Preeclampsia may cause maternal and fetal morbidity and mortality, and requires close medical monitoring. In the recent decades, numerous effects have been invested to find an efficient approach for the early detection of preeclampsia. Serum levels of the soluble proteins that are involved in placental angiogenesis, such as vascular endothelial growth factor receptor-1, placental growth factor and endoglin, have been proposed as potential markers, but the results are unsatisfactory [3]. Recently, studies have shown that fetal cell-free nucleic acids can enter maternal circulation and may reflect the pathological conditions in placental diseases like preeclampsia [27]. Hence, it is intriguing and clinically significant to know whether the level of miR-34a in the maternal plasma circulation could serve as a potential biomarker for preeclampsia, which is to be addressed in future studies.

Conclusions

In this study, we reported elevated levels of miR-34a in the preeclamptic placentas and demonstrated that miR-34a can suppress proliferation, migration and invasion of JEG-3 trophoblast cells. Moreover, miR-34a may regulate trophoblast invasion by targeting MYC. Our findings suggest that miR-34a plays a critical role in trophoblast biology and it may be also involved in the pathophysiology of preeclampsia.

Methods

Tissue collection

Ethnic approval for the collection and experimentation of human placental tissues was obtained from the Clinical Research Ethics Committee of China Medical University, and all procedures in this study were carried out in strict accordance with the approved protocol. Written informed consents were obtained from all participants. Preeclamptic placentas and healthy placentas (n = 20 each) were obtained after delivery from preeclamptic patients and healthy subjects who were recruited at The First Affiliated Hospital of China Medical University. Fragments from the placental subchorial zone were dissected. Maternal membranes were eliminated, and floating villi were washed in PBS (pH 7.2) and subjected to RNA extraction.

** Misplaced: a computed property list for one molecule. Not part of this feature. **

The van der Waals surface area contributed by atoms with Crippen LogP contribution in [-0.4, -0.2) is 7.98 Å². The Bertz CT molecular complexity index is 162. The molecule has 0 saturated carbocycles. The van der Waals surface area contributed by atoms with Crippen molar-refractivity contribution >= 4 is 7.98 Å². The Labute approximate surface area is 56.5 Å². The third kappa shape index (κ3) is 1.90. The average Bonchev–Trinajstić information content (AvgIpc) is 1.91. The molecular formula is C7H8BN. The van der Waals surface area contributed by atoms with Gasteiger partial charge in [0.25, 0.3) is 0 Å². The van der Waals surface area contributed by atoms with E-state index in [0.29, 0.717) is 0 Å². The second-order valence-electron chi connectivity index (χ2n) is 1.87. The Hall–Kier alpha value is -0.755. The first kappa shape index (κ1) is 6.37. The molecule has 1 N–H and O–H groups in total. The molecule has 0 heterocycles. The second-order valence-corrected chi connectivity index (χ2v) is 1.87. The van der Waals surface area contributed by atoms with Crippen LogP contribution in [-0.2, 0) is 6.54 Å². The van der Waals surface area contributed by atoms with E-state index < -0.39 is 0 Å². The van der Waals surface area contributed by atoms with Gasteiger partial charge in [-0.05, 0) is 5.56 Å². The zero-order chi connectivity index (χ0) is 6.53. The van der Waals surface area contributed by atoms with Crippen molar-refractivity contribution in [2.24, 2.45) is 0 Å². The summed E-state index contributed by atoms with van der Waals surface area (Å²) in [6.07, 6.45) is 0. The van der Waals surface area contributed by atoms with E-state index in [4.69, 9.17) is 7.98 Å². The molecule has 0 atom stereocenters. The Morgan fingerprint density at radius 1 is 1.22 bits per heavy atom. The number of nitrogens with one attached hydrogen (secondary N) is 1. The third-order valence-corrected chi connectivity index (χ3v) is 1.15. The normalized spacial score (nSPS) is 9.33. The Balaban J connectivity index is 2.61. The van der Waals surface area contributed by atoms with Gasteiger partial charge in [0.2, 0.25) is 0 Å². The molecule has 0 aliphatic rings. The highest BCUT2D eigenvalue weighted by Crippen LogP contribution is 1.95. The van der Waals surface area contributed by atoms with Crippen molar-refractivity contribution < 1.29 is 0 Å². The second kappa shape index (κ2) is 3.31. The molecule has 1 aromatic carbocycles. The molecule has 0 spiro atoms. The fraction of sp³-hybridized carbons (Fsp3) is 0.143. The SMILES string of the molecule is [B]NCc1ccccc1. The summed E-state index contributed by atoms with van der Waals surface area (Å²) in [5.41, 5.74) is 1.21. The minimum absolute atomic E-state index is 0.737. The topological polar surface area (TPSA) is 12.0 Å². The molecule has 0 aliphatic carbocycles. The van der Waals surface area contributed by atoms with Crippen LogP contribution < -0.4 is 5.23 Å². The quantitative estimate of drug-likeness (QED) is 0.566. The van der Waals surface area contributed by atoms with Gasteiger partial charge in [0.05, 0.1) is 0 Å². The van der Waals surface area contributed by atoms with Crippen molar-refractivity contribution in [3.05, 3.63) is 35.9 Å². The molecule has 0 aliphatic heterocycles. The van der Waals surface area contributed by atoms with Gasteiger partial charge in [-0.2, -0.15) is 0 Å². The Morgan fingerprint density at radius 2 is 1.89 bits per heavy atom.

Real-time PCR

Total RNA was extracted with the RNAsimple Total RNA Extraction Kit (TIANGEN Biotech, Beijing, China) following the manufacturer’s protocol. Reverse transcription of mature miR-34a was conducted using a stemloop primer-based method as previously described [21]. Quantitative real-time PCR was performed using SYBR GREEN PCR Master Mix (Solarbio, Beijing, China), and fluorescence amplification was detected by an Exicycler 96 Real-Time Quantitative Thermal Block (Bioneer, Daejeon, Korea). The PCR primers for miR-34a were designed as one strand complementary to miR-34a (5′-GGCGATGGCAGTGTCTTAGC-3′) and the other strand to the stemloop RT primer (5′-GTGCAGGGTCCGAGGTATTC-3′); U6 was used as the internal control for miRNAs with the following primers: U6 forward, 5′-CTCGCTTCGGCAGCACA-3′, and U6 reverse, 5′-AACGCTTCACGAATTTGCGT-3′. The PCR primers for MYC mRNA were: MYC forward, 5′-CAGCGACTCTGAGGAGGAACA-3′, and MYC reverse, 5′-GCTGCGTAGTTGTGCTGATGTG-3′. ACTB mRNA (encoding β-actin) was used as the internal control for mRNAs, and the primers were: ACTB forward, 5′-CTTAGTTGCGTTACACCCTTTCTTG-3′, and ACTB reverse, 5′-CTGTCACCTTCACCGTTCCAGTTT-3′.

Cell culture